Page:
By Karolina Tagaris
ATHENS (Reuters) - A major Greek newspaper reprinted the names of more than 2,000 wealthy Greeks with Swiss bank accounts on Monday and the editor who first published the list was to go on trial for violating data privacy laws.
Ta Nea devoted 10 pages to the list of accounts said to hold some 2 billion euros until 2007, a sum that riveted austerity-hit Greeks, angry at the privileges of politicians and an elite seen as having enriched themselves at the country's expense.
The list, given to Greece by French authorities in 2010, contains the names of 2,059 Greek account holders at HSBC in Switzerland to be probed for possible tax evasion.
It has been dubbed the "Lagarde List" after Christine Lagarde, the head of the International Monetary Fund who was the French finance minister when the list was handed over.
The centre-left daily said that despite publishing the same list released by the weekly magazine Hot Doc it was not leaping to any conclusions about "its content nor the connotations it evokes in a large part of the public."
It did not say why it had decided to reprint the list and stressed there was no evidence linking any one on the list to tax evasion.
Costas Vaxevanis, editor of "Hot Doc" that first went to print with the list, was due in court later on Monday on misdemeanor charges. He could face up to two years in prison if convicted.
"Ta Nea is publishing the list today. Will they be prosecuted? A month ago it published a list of the tax returns of celebrities. Charges weren't filed," Vaxevanis wrote on his Twitter account.
"Today, it's not Hot Doc that's on trial but press freedom in Greece, and truth," Vaxevanis said.
The magazine says the list, which includes well-known political and business figures, was sent to it anonymously and authorities have not confirmed if the list was authentic.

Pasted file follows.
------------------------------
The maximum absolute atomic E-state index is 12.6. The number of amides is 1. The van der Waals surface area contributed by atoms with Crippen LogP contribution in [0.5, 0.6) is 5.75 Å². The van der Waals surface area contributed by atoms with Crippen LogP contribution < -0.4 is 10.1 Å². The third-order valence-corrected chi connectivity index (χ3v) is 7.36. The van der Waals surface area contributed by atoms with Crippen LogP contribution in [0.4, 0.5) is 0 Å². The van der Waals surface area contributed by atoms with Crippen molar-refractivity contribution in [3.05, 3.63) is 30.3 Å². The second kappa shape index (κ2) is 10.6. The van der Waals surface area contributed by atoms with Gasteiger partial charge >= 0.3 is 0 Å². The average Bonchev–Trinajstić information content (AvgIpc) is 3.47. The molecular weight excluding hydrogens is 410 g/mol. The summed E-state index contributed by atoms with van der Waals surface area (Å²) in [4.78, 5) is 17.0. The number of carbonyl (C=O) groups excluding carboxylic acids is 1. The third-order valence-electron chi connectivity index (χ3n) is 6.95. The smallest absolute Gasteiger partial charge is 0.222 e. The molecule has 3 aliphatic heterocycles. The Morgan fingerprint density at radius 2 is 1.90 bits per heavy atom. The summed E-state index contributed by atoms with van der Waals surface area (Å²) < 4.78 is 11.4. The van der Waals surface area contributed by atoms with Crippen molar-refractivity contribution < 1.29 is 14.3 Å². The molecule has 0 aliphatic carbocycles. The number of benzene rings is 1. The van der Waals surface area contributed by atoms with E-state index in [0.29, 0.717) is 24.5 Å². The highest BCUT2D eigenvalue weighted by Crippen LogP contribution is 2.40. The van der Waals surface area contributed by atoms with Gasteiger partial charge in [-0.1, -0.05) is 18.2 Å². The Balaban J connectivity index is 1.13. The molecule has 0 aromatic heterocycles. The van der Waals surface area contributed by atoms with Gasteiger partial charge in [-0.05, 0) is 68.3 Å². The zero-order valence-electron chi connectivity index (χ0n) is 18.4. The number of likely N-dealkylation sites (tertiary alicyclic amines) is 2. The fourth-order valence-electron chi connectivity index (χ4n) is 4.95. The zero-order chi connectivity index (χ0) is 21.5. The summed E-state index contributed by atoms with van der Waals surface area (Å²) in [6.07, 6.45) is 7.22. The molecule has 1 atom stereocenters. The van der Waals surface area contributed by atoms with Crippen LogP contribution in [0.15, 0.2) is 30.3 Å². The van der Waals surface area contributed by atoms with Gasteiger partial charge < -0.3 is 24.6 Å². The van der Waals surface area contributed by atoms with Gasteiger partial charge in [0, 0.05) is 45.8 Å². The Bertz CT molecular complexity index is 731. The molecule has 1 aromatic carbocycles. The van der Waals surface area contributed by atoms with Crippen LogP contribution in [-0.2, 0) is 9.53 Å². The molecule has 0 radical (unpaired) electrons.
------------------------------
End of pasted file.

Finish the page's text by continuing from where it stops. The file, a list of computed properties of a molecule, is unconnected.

MUZZLING THE MEDIA
Greek authorities have said there is no evidence that people included in the list have violated the law, but former ministers have come under fire in Greek media for not investigating the list for suspected evaders.
"He published a list of names without special permission and violated the law on personal data," a police official said on Sunday following the arrest of Vaxevanis.
"There is no proof that the persons or companies included in that list have violated the law. There is no evidence that they violated the law on tax evasion or money laundering," the official added.
Court officials said the names of two politicians on the list have been referred to parliament for investigation, and the accounts controversy has highlighted deep divisions in a country now in its fifth straight year of recession, where austerity measures have taken a heavy toll on poorer sections of society.
In a video sent to Reuters by his magazine, Vaxevanis defended his actions and said his prosecution was an attempt by the authorities to muzzle the press.
"I did nothing other than what a journalist is obliged to do. I revealed the truth that they were hiding," he said. "If anyone is accountable before the law then it is those ministers who hid the list, lost it and said it didn't exist. I only did my job. I am a journalist and I did my job."
"Tomorrow in parliament they will vote to cut 100-200 euros in pay for the Greek civil servant, for the Greek worker, while at the same time most of the 2,000 people on the list appear to be evading tax by secretly sending money to Switzerland."
(Editing by Jon Boyle)